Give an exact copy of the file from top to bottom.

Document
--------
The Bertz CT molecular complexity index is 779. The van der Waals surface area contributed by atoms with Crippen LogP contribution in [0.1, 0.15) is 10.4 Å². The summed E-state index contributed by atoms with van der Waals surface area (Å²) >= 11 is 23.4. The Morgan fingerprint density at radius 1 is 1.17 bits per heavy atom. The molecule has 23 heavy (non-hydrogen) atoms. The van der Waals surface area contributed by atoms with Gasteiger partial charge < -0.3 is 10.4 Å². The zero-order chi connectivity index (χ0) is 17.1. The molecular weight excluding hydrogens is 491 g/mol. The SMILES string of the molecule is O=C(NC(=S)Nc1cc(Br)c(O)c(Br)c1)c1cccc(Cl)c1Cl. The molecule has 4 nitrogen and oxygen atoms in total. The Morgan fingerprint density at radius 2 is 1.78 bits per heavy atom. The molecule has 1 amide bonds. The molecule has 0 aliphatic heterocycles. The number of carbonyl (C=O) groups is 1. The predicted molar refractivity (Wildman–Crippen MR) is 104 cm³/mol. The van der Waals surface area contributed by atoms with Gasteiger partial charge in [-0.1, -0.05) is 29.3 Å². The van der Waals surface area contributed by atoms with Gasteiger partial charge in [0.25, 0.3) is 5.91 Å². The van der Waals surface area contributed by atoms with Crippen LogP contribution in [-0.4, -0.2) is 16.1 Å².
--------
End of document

The Bertz CT molecular complexity index is 779. The van der Waals surface area contributed by atoms with Crippen LogP contribution in [0.1, 0.15) is 10.4 Å². The summed E-state index contributed by atoms with van der Waals surface area (Å²) >= 11 is 23.4. The Morgan fingerprint density at radius 1 is 1.17 bits per heavy atom. The molecule has 23 heavy (non-hydrogen) atoms. The van der Waals surface area contributed by atoms with Gasteiger partial charge < -0.3 is 10.4 Å². The zero-order chi connectivity index (χ0) is 17.1. The molecular weight excluding hydrogens is 491 g/mol. The SMILES string of the molecule is O=C(NC(=S)Nc1cc(Br)c(O)c(Br)c1)c1cccc(Cl)c1Cl. The molecule has 4 nitrogen and oxygen atoms in total. The Morgan fingerprint density at radius 2 is 1.78 bits per heavy atom. The molecule has 1 amide bonds. The molecule has 0 aliphatic heterocycles. The number of carbonyl (C=O) groups is 1. The predicted molar refractivity (Wildman–Crippen MR) is 104 cm³/mol. The van der Waals surface area contributed by atoms with Gasteiger partial charge in [-0.1, -0.05) is 29.3 Å². The van der Waals surface area contributed by atoms with Gasteiger partial charge in [0.25, 0.3) is 5.91 Å². The van der Waals surface area contributed by atoms with Crippen LogP contribution in [-0.4, -0.2) is 16.1 Å².